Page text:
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The Essential Logo Variations You Need For Your Business

Ever wondered why your logo doesn't look quite right when you upload it to certain media? Does it look too small? Or too busy for its surroundings? If you only have one logo variation for your brand then you can often be limited to its flexibility. A logo is just one part of your brand, but as it’s one of the first things your customers see - it needs to look professional and be readable across a variety of different media. This is why it’s best to have a range of logo variations for your brand, so you always have a suitable version for the intended space.

Primary Logo

Your primary logo is the logo you will generally use the most. You’ve most likely worked with a graphic designer or design agency to create a logo which perfectly sums up your business. Your primary logo should include your business name and perhaps a relevant icon or illustration.

Alternate Logo

An alternate logo is a variation of your primary logo. It’s often designed so that it’s the opposite layout of your primary logo. E.g. If your primary logo is quite long and horizontal, then it’s good to have a more condensed or stacked version for spaces which suit a more square format. Alternatively, if your primary logo is more square or circle shaped, then it's good to have an alternative which is more slim or horizontal shaped.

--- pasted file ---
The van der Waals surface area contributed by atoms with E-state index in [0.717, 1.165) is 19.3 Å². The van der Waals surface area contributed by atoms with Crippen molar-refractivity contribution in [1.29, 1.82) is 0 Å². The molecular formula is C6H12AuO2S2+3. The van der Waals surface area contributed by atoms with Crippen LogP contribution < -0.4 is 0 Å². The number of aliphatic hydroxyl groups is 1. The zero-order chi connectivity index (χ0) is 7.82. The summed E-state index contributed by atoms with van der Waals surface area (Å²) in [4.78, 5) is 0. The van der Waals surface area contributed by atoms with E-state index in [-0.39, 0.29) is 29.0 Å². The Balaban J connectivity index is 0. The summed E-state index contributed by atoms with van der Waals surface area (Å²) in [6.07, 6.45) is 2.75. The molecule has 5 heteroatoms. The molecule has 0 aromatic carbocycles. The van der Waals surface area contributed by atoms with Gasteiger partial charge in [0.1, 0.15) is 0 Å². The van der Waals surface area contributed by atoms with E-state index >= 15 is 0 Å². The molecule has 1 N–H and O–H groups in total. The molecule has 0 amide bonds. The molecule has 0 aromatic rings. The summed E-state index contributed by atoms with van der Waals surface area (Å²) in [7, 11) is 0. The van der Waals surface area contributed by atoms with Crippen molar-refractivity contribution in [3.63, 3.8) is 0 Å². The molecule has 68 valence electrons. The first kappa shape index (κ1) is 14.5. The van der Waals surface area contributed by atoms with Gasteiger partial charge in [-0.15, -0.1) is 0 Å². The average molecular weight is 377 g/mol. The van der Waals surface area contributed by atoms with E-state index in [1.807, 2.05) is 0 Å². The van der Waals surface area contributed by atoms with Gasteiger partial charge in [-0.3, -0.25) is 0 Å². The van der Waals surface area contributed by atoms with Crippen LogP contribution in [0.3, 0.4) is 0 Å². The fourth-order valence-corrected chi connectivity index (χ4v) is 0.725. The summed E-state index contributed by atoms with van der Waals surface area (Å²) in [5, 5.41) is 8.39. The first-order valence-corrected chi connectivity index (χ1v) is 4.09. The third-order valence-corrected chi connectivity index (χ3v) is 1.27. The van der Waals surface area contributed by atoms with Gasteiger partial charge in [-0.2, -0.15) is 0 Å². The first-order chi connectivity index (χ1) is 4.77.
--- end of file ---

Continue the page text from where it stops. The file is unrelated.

A submark is a simplified version of your logo - It can be the initials of your company or an icon with initials or a shortened name. I always like to present my clients’ submarks as if they were stamped onto paper. If it can fit on a postage stamp and be legible then it’s probably a good submark.


A favicon is a little icon you will see on your website’s tab bar. It’s an even simpler version of your logo. Examples of favicons are: Your business initials, a simple icon that's relevant to your brand or a brand element. Sometimes your submark is simple enough for it to also be used as your favicon.

Top Tip

Although the variations of your logo will be different from each other, they should all keep the same visual language of your brand. The best way to do this is to use the same fonts, icons or colours. The more consistent you keep your brand across various media types, the more recognisable your brand will be to your customers.

Other Variations

As well as these four variations, you also need to have different formats and file versions of each logo. The essential (and minimum) logo files you should receive from your logo designer are: a full colour version .jpg, a black version .jpg and a white version .png with a transparent background.

Want me to help you with your logo and branding?

My signature logo + brand package includes all versions I've discussed in this article. I personally feel that these are the minimum logo formats you need for a professional and flexible brand.

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